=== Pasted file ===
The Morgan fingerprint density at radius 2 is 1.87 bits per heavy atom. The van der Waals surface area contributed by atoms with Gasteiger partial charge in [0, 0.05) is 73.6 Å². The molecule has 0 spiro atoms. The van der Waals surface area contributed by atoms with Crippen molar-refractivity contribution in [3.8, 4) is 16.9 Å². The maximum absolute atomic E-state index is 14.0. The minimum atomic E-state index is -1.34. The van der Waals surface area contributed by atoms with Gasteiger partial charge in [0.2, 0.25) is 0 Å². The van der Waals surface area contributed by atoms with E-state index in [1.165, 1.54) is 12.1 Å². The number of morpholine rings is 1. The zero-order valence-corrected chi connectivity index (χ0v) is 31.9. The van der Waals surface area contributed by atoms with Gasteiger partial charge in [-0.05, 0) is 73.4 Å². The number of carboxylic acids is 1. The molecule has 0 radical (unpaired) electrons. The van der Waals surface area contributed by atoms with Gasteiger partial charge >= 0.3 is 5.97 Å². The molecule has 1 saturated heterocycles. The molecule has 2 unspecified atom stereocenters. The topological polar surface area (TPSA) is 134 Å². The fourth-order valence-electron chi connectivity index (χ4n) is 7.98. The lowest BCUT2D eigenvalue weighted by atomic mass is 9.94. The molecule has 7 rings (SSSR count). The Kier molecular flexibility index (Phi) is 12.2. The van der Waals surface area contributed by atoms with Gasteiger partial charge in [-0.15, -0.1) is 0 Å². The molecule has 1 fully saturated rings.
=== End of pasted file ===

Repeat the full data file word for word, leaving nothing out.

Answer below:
The Morgan fingerprint density at radius 2 is 1.87 bits per heavy atom. The van der Waals surface area contributed by atoms with Gasteiger partial charge in [0, 0.05) is 73.6 Å². The molecule has 0 spiro atoms. The van der Waals surface area contributed by atoms with Crippen molar-refractivity contribution in [3.8, 4) is 16.9 Å². The maximum absolute atomic E-state index is 14.0. The minimum atomic E-state index is -1.34. The van der Waals surface area contributed by atoms with Gasteiger partial charge in [0.2, 0.25) is 0 Å². The van der Waals surface area contributed by atoms with E-state index in [1.165, 1.54) is 12.1 Å². The number of morpholine rings is 1. The zero-order valence-corrected chi connectivity index (χ0v) is 31.9. The van der Waals surface area contributed by atoms with Gasteiger partial charge in [-0.05, 0) is 73.4 Å². The number of carboxylic acids is 1. The molecule has 0 radical (unpaired) electrons. The van der Waals surface area contributed by atoms with Gasteiger partial charge >= 0.3 is 5.97 Å². The molecule has 1 saturated heterocycles. The molecule has 2 unspecified atom stereocenters. The topological polar surface area (TPSA) is 134 Å². The fourth-order valence-electron chi connectivity index (χ4n) is 7.98. The lowest BCUT2D eigenvalue weighted by atomic mass is 9.94. The molecule has 7 rings (SSSR count). The Kier molecular flexibility index (Phi) is 12.2. The van der Waals surface area contributed by atoms with Gasteiger partial charge in [-0.15, -0.1) is 0 Å². The molecule has 1 fully saturated rings.